In early June, word broke that the NBA settled on key dates for the 2020 NBA Draft, with the main event scheduled for Thursday, Oct. 15. Shortly thereafter, the NBA formally announced the Oct. 15 date as part of its return-to-play plan but, on Saturday morning, ESPN’s Adrian Wojnarowski broke the news that fans of lottery-bound teams like the Atlanta Hawks will have to wait one more day for the festivities.
Source: NBA Draft will be on October 16, with early entry deadline on August 17.— Adrian Wojnarowski (@wojespn) June 20, 2020
In the grand scheme, the impact of this move is minimal, but it is interesting. For one, the league’s Orlando plan reportedly outlines Oct. 12 as the last possible date — representing Game 7 of the 2020 NBA Finals — and this timeline remains tight when considering that window. It is 24 extra hours for teams that make deep playoff runs, though, and it is also an example of the league experimenting with a Friday night draft, which certainly deviates from the past.
As part of the news barrage, Wojnarowski also reports that the early entry withdrawal date for the 2020 draft is set for Oct. 6, which is just ten days prior to the draft itself. From there, he outlines the timeline for free agency, which was already reportedly set for Oct. 18, but now firming up in terms of specifics.
Free agency negotiations will start at 6 PM on October 18, per sources. (Not a minute sooner, or that would be tampering, of course) https://t.co/gFsfDA0BGf— Adrian Wojnarowski (@wojespn) June 20, 2020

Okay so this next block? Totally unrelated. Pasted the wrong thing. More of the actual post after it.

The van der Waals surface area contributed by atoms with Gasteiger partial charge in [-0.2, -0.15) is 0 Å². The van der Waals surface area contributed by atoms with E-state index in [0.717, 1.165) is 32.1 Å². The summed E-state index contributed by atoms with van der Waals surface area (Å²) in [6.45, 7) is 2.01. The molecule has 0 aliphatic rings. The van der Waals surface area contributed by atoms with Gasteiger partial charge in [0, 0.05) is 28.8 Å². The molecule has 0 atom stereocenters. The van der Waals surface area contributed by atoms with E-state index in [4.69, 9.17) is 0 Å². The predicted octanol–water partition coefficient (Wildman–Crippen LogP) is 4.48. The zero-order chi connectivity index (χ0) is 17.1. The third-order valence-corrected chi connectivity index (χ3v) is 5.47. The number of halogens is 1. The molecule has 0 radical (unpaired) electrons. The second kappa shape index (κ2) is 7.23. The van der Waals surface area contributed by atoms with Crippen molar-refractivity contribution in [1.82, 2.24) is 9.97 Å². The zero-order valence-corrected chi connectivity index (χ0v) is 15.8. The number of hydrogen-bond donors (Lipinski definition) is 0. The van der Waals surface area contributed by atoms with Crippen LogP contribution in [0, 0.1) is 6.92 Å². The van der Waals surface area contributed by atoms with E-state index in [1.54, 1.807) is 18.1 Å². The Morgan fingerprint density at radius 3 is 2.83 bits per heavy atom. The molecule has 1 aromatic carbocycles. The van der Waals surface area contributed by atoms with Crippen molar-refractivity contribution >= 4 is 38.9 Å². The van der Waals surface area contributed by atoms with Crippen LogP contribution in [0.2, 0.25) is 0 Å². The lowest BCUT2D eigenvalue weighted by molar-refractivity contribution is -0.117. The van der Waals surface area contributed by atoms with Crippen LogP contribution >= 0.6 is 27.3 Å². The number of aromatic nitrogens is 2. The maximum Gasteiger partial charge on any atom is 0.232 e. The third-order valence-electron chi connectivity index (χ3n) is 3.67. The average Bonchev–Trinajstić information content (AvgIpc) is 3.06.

The Hawks, along with the rest of the NBA, can also reportedly circle June 23-30 as a one-week window for transactions.
Teams can conduct rest of season contracts, substitute players ($183,115 minimum for two years of service), two-way contracts, and waivers during the window. https://t.co/bA9q7J4Axc— Shams Charania (@ShamsCharania) June 20, 2020
The concept has been discussed previously in NBA circles but, while the Hawks are not heading to Orlando, Atlanta could have incentive to be active during this window. At present, the team does not have an open roster spot but, with the circumstances surrounding Vince Carter’s pending retirement, one example of Atlanta’s potential activity could be waiving Carter and using that flexibility to pursue a team-friendly deal for an available young player.
Overall, there are no bombshells here, especially when accounting for only (very) minor changes in the widely reported NBA calendar. Still, it is important for teams to be able to plan and, provided these dates hold, further details are now in place.